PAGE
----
I just watched a video from BBC Newsnight showing Iraqi forces in a recent dust up near Najaf. Our Iraqi “allies” were moving about in “technicals” or small Jeep type 4x4s, some with machine guns on top. Then along came the embedded US troops in a Humvee that was huge by comparison, with a big satellite antenna, as if to set it apart even further. The Americans were a horrendously obvious target.
When embedded this way, our troops stand out like sore thumbs and will be obvious objectives for snipers and special attack squads. My guess is that our Iraqi “allies” won’t want to be close to them when the going gets tough … and it will not take the insurgents long to figure this out.
If this kind of “Humvee embedding” is reflective of the general “strategy” for embedding our forces into Iraqi units, and I bet it is, then the so-called “surge” could degenerate into a real bloodbath — both for our guys on ground and for Iraqis of all stripes when we bring in the not-so-precise “precision” firepower, especially airpower, to extricate our troops from ambushes.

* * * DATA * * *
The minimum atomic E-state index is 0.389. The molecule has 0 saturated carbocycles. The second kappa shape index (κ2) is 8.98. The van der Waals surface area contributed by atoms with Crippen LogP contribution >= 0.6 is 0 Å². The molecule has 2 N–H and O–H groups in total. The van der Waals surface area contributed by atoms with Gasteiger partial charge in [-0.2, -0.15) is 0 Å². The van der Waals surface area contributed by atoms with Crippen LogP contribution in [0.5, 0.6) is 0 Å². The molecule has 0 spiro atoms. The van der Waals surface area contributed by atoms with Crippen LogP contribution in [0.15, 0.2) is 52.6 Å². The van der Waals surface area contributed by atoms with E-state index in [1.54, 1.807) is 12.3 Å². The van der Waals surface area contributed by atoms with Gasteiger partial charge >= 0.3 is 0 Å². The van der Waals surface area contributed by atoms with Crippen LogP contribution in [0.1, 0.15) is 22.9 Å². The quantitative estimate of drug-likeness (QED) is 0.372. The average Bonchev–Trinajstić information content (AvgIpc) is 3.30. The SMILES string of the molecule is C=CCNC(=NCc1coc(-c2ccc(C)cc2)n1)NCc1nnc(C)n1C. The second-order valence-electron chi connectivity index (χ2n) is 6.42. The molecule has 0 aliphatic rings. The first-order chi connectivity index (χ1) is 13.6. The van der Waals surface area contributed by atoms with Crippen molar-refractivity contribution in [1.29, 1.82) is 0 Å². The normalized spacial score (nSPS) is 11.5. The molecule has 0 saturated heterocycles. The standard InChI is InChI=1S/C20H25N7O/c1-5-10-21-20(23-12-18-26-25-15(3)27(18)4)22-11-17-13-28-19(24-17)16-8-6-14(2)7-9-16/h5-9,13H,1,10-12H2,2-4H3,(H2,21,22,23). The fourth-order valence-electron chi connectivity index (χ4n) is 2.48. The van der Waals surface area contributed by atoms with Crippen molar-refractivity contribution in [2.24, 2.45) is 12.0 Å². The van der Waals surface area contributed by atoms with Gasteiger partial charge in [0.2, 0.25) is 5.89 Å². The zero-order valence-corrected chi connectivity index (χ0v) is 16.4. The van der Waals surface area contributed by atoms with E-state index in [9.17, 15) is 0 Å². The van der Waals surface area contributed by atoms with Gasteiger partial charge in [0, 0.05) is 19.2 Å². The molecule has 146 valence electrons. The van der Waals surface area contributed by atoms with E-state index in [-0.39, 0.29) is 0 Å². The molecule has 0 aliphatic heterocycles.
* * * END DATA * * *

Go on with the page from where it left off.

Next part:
If this happens, the ensuing bloodbath would certainly increase dissension at home and further repel our allies and the uncommitted, which would stiffen the resolve of our adversaries and thereby make it even more difficult to end this conflict on terms that do not sow the seeds of future conflict.
It requires little imagination to see how such an disastrous evolution would be reinforced and accelerated by the credibility crisis the Bush Administration has brought upon itself over the entire history of its Iraq debacle.
In short, embedding that does not blend is exactly the kind of tactical madness that, if generalized and multiplied, could have unintended consequences that blow upward to shape adversely the operational, strategic, and even grand strategic levels of conflict.
FRANKLIN C. SPINNEY is a former Pentagon analyst and whistleblower. His writing on defense issues can be found on the invaluable Defense in the National Interest website.